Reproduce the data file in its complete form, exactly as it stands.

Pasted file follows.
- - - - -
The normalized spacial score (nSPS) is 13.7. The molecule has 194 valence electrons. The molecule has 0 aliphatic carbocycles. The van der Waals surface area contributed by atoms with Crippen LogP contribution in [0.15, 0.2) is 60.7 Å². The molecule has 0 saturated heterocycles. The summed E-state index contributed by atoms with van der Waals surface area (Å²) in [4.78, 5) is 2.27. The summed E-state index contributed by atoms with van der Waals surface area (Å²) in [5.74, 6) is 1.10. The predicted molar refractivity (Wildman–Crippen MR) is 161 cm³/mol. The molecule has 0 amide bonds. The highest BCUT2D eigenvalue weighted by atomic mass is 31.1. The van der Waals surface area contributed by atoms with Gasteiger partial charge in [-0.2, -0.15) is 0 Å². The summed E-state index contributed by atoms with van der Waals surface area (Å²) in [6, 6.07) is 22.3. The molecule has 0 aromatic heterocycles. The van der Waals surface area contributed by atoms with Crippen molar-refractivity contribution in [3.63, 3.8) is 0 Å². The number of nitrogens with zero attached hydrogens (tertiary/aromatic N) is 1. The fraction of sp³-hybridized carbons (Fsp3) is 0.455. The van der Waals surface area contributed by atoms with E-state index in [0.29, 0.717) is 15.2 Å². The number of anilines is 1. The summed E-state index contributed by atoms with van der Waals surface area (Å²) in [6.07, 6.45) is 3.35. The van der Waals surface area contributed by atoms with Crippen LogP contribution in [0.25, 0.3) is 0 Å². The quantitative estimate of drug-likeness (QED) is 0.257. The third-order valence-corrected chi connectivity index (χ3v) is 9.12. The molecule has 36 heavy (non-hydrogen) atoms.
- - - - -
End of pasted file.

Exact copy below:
The normalized spacial score (nSPS) is 13.7. The molecule has 194 valence electrons. The molecule has 0 aliphatic carbocycles. The van der Waals surface area contributed by atoms with Crippen LogP contribution in [0.15, 0.2) is 60.7 Å². The molecule has 0 saturated heterocycles. The summed E-state index contributed by atoms with van der Waals surface area (Å²) in [4.78, 5) is 2.27. The summed E-state index contributed by atoms with van der Waals surface area (Å²) in [5.74, 6) is 1.10. The predicted molar refractivity (Wildman–Crippen MR) is 161 cm³/mol. The molecule has 0 amide bonds. The highest BCUT2D eigenvalue weighted by atomic mass is 31.1. The van der Waals surface area contributed by atoms with Gasteiger partial charge in [-0.2, -0.15) is 0 Å². The summed E-state index contributed by atoms with van der Waals surface area (Å²) in [6, 6.07) is 22.3. The molecule has 0 aromatic heterocycles. The van der Waals surface area contributed by atoms with Crippen molar-refractivity contribution in [3.63, 3.8) is 0 Å². The number of nitrogens with zero attached hydrogens (tertiary/aromatic N) is 1. The fraction of sp³-hybridized carbons (Fsp3) is 0.455. The van der Waals surface area contributed by atoms with E-state index in [0.29, 0.717) is 15.2 Å². The number of anilines is 1. The summed E-state index contributed by atoms with van der Waals surface area (Å²) in [6.07, 6.45) is 3.35. The van der Waals surface area contributed by atoms with Crippen LogP contribution in [0.25, 0.3) is 0 Å². The quantitative estimate of drug-likeness (QED) is 0.257. The third-order valence-corrected chi connectivity index (χ3v) is 9.12. The molecule has 36 heavy (non-hydrogen) atoms.